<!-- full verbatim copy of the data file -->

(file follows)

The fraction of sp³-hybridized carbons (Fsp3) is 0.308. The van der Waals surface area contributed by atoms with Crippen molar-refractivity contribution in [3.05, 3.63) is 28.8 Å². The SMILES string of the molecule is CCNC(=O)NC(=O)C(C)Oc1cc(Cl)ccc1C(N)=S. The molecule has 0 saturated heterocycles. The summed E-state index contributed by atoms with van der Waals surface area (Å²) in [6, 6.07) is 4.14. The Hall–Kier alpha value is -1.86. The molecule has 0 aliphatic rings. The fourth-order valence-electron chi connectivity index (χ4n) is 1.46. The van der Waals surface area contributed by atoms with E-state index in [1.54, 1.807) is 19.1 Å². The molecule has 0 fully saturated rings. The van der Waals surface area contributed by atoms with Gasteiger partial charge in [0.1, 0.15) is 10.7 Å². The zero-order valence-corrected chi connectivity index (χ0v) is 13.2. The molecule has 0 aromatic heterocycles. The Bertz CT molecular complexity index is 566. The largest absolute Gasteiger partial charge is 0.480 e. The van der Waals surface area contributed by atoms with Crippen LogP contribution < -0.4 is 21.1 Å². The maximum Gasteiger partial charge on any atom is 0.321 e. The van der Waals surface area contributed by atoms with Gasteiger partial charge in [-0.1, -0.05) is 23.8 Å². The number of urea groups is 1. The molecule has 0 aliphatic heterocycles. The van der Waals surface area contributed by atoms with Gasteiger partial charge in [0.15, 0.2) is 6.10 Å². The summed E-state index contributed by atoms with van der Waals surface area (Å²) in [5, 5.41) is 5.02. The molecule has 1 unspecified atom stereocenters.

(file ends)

The fraction of sp³-hybridized carbons (Fsp3) is 0.308. The van der Waals surface area contributed by atoms with Crippen molar-refractivity contribution in [3.05, 3.63) is 28.8 Å². The SMILES string of the molecule is CCNC(=O)NC(=O)C(C)Oc1cc(Cl)ccc1C(N)=S. The molecule has 0 saturated heterocycles. The summed E-state index contributed by atoms with van der Waals surface area (Å²) in [6, 6.07) is 4.14. The Hall–Kier alpha value is -1.86. The molecule has 0 aliphatic rings. The fourth-order valence-electron chi connectivity index (χ4n) is 1.46. The van der Waals surface area contributed by atoms with E-state index in [1.54, 1.807) is 19.1 Å². The molecule has 0 fully saturated rings. The van der Waals surface area contributed by atoms with Gasteiger partial charge in [0.1, 0.15) is 10.7 Å². The zero-order valence-corrected chi connectivity index (χ0v) is 13.2. The molecule has 0 aromatic heterocycles. The Bertz CT molecular complexity index is 566. The largest absolute Gasteiger partial charge is 0.480 e. The van der Waals surface area contributed by atoms with Crippen LogP contribution < -0.4 is 21.1 Å². The maximum Gasteiger partial charge on any atom is 0.321 e. The van der Waals surface area contributed by atoms with Gasteiger partial charge in [-0.1, -0.05) is 23.8 Å². The number of urea groups is 1. The molecule has 0 aliphatic heterocycles. The van der Waals surface area contributed by atoms with Gasteiger partial charge in [0.15, 0.2) is 6.10 Å². The summed E-state index contributed by atoms with van der Waals surface area (Å²) in [5, 5.41) is 5.02. The molecule has 1 unspecified atom stereocenters.